“I don’t think there’s much of an argument,” Cole says of how country has changed with a younger audience. “We’re dealing with 20-year-old kids who grew up with what they hear now and that’s all they know. We just grew up on something different.

“Country music is what anybody feels like it is,” he adds between puffs of a cigarette. “I’ve learned to believe that.”

Contact Jason Bracelin at jbracelin@reviewjournal.com or 702-383-0476. Follow @JasonBracelin on Twitter.

ad-high_impact_4
Entertainment
Downtown Summerlin hosts its annual Festival of Arts
People crowd to Downtown Summerlin for the 23rd annual Summerlin Festival of Arts in Las Vegas, Sunday, Oct. 14, 2018. (Caroline Brehman/Las Vegas Review-Journal)
Bellagio, MGM Resorts International’s luxury hotel turns 20
The more than 3,000-room Bellagio hotel is situated on the site of the former Dunes Hotel. The Dunes was imploded in 1993, and construction of the Bellagio started in 1996. It cost $1.6 billion to build, making it the most expensive hotel in the world at the time. The Bellagio was former Wynn Resorts Ltd. Chairman and CEO Steve Wynn’s second major casino on the Strip after The Mirage. MGM Resorts International acquired the property from Steve Wynn in 2000. (Tara Mack/Las Vegas Review-Journal)
Recycled Art and Cute Dogs at Summerlin Festival Of Arts
Recycled Art, Cute Dogs Abound At Summerlin Festival Of Arts (Janna Karel Las Vegas Review-Journal)
Bellagio Patisserie Creates Life-size Sculpture Of 20th Anniversary Of Cirque Du Soleil Show
Bellagio Patisserie Creates Life-size Sculpture Of 20th Anniversary Of Cirque Du Soleil Show (Janna Karel/Las Vegas Review-Journal)
10 Most Iconic Moments At The Bellagio Fountains
10 Most Iconic Moments At The Bellagio Fountains (Janna Karel/Las Vegas Review-Journal)
Jason Aldean talks about the possibility of a Las Vegas residency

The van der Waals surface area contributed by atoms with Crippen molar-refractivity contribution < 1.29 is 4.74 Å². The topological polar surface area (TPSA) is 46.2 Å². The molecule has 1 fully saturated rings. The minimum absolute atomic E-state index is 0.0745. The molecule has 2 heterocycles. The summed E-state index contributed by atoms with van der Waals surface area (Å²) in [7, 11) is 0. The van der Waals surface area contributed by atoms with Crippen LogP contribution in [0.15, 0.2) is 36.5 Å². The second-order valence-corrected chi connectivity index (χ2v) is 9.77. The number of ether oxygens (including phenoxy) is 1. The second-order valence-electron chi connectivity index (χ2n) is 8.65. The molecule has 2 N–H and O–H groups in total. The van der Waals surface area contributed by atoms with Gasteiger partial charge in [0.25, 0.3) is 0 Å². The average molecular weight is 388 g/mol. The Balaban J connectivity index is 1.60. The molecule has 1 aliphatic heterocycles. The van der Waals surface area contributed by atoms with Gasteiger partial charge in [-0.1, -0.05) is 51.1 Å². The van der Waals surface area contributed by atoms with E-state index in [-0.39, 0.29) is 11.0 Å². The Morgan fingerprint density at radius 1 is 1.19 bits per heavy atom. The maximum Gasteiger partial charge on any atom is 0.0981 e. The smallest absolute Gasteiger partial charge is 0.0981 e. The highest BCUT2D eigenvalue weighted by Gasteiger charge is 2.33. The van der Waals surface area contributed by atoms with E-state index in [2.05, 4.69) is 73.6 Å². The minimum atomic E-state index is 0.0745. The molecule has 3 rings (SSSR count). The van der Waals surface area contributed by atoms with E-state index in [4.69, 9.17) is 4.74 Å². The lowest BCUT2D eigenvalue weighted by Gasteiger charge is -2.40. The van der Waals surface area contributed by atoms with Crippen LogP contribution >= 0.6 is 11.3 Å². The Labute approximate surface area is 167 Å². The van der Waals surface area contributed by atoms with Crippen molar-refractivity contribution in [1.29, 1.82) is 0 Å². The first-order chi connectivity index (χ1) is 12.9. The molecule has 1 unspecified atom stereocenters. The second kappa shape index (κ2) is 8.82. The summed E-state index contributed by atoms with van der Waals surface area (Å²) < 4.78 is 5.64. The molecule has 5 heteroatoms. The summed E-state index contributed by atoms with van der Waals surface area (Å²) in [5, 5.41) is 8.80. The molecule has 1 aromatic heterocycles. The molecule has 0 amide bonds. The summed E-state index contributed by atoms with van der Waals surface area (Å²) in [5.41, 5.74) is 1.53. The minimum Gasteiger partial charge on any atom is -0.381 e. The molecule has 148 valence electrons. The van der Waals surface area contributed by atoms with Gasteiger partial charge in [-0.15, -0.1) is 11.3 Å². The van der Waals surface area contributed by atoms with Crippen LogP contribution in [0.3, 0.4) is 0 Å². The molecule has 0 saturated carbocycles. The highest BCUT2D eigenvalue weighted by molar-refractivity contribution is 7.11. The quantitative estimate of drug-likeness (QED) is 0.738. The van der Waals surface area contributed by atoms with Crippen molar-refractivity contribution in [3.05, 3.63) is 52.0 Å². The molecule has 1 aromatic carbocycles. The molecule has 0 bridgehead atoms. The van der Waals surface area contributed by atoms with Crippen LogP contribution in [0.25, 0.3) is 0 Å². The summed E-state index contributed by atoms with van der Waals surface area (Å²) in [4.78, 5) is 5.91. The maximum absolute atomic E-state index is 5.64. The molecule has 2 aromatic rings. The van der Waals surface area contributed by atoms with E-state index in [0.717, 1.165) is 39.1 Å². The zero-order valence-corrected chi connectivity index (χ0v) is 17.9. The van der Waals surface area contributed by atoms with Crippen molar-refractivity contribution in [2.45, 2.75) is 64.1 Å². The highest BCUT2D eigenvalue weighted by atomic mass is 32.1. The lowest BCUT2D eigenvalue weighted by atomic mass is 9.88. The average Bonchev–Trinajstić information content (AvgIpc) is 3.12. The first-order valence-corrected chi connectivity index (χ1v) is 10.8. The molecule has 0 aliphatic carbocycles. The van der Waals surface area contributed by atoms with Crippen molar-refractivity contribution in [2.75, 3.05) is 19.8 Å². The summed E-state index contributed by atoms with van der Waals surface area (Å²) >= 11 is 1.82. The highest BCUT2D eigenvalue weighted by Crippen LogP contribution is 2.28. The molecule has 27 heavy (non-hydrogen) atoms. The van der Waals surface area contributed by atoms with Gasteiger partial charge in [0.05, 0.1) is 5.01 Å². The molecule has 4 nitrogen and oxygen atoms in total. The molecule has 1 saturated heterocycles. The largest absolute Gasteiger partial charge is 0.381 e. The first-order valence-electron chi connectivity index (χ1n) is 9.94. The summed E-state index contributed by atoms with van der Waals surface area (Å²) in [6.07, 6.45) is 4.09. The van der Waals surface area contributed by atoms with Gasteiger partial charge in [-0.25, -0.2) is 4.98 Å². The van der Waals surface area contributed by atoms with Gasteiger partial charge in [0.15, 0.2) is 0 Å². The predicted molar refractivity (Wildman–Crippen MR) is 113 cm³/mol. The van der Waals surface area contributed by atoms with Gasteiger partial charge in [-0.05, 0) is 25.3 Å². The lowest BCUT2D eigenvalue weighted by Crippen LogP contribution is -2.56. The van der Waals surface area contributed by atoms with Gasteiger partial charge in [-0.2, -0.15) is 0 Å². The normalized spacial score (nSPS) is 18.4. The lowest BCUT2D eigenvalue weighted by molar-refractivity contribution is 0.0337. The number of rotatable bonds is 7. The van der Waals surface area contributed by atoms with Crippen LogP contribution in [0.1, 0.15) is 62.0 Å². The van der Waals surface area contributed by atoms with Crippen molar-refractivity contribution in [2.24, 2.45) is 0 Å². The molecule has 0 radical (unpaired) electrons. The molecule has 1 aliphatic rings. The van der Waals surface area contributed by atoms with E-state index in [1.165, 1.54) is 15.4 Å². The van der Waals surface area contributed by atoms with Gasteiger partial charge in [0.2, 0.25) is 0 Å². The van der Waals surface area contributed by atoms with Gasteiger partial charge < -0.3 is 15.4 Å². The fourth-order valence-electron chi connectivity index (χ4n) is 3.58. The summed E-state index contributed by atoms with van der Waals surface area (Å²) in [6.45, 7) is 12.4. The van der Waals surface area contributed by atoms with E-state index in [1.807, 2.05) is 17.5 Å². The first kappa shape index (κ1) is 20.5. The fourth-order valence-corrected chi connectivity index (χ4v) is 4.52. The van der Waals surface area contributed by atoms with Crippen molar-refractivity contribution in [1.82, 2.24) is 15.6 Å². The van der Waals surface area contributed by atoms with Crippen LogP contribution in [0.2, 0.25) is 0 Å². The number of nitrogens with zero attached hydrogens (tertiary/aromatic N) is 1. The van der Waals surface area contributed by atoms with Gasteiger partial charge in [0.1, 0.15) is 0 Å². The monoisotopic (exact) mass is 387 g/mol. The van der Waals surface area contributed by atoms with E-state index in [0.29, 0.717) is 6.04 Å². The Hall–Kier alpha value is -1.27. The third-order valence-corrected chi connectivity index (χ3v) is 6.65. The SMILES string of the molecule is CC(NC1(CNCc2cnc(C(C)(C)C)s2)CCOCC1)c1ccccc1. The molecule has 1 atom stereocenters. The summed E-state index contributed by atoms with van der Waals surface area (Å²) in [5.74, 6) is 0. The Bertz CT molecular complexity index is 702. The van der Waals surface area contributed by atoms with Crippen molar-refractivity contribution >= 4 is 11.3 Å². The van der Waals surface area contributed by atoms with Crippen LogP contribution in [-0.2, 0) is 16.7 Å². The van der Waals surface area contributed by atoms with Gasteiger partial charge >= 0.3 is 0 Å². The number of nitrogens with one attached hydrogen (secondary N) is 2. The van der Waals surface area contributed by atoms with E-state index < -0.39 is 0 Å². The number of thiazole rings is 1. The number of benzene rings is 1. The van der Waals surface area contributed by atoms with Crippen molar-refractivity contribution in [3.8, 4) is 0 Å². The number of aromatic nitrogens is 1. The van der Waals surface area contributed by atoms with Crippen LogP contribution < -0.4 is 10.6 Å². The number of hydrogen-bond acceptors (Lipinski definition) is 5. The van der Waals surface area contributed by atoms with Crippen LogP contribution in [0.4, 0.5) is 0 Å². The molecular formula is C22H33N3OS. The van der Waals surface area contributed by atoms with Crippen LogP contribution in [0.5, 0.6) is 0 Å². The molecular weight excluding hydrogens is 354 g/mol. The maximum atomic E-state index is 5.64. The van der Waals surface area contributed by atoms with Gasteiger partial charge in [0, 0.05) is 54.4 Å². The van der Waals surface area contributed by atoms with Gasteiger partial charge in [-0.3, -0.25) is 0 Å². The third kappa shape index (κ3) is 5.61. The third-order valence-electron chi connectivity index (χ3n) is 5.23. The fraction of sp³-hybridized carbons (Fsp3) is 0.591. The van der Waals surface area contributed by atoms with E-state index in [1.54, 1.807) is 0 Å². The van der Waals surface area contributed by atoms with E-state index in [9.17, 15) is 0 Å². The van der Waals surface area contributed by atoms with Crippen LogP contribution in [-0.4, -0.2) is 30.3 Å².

Country superstar Jason Aldean discusses his feelings about playing in Las Vegas and says he'd be interested in a Las Vegas residency when the time is right at the iHeart Radio Music Festival in Las Vegas on September 21, 2018.(John Katsilometes/Las Vegas Review-Journal)
Block 16 Urban Food Hall Serves Favorite Foods From Across The US
Block 16 Urban Food Hall Serves Favorite Foods From Across The US (Janna Karel Las Vegas Review-Journal)
Benny the Skating Dog could be the next Golden Knights on-ice entertainment
Benny the Skating Dog could be the next Golden Knights on-ice entertainment (Janna Karel Las Vegas Review-Journal)
Who To Watch At Life Is Beautiful
Life Is Beautiful Setup
Workers preparing Fremont street for this weekend's Life is Beautiful festival, on Wednesday, September 19, 2018. Mat Luschek/Las Vegas Review-Journal
The 46th annual Greek Food Festival will feed 25,000 people in Las Vegas
Madame Tussauds Has The Newest VR Experience On The Strip
Madame Tussauds Has The Newest VR Experience On The Strip. (Janna Karel Las Vegas Review-Journal)
Zia Records Move
Zias Records is moving from its Sahara Avenue and Arville Street location to a bigger store. (Mat Luscheck/Las Vegas Review-Journal)
Students At The International Contortion Convention In Las Vegas Learn How To Bend And Twist Their Bodies
Students At The International Contortion Convention In Las Vegas Learn How To Bend And Twist Their Bodies. (Janna Karel Las Vegas Review-Journal)
Video from Fertitta wedding Sep. 1
video from @wedstagrams of Fertitta wedding at Red Rock Resort
You Can Get Vegan Unicorn Toast In Downtown Las Vegas
You Can Get Vegan Unicorn Toast In Downtown Las Vegas (Janna Karel Las Vegas Review-Journal)
Five must-see bands at Psycho Las Vegas 2018
Five must-see bands at Psycho Las Vegas 2018
Zuma's Ice Cube Carving Is Satisfying To Watch
Zuma's Ice Cube Carving Is Satisfying To Watch (Janna Karel Las Vegas Review-Journal)
Therapy In Downtown Las Vegas Serves Cast Iron S'mores
Therapy In Downtown Las Vegas Serves Cast Iron S'mores. (Janna Karel Las Vegas Review-Journal)
TOP NEWS
News Headlines
Add Event
Home Front Page Footer Listing
Circular
You May Like

You May Like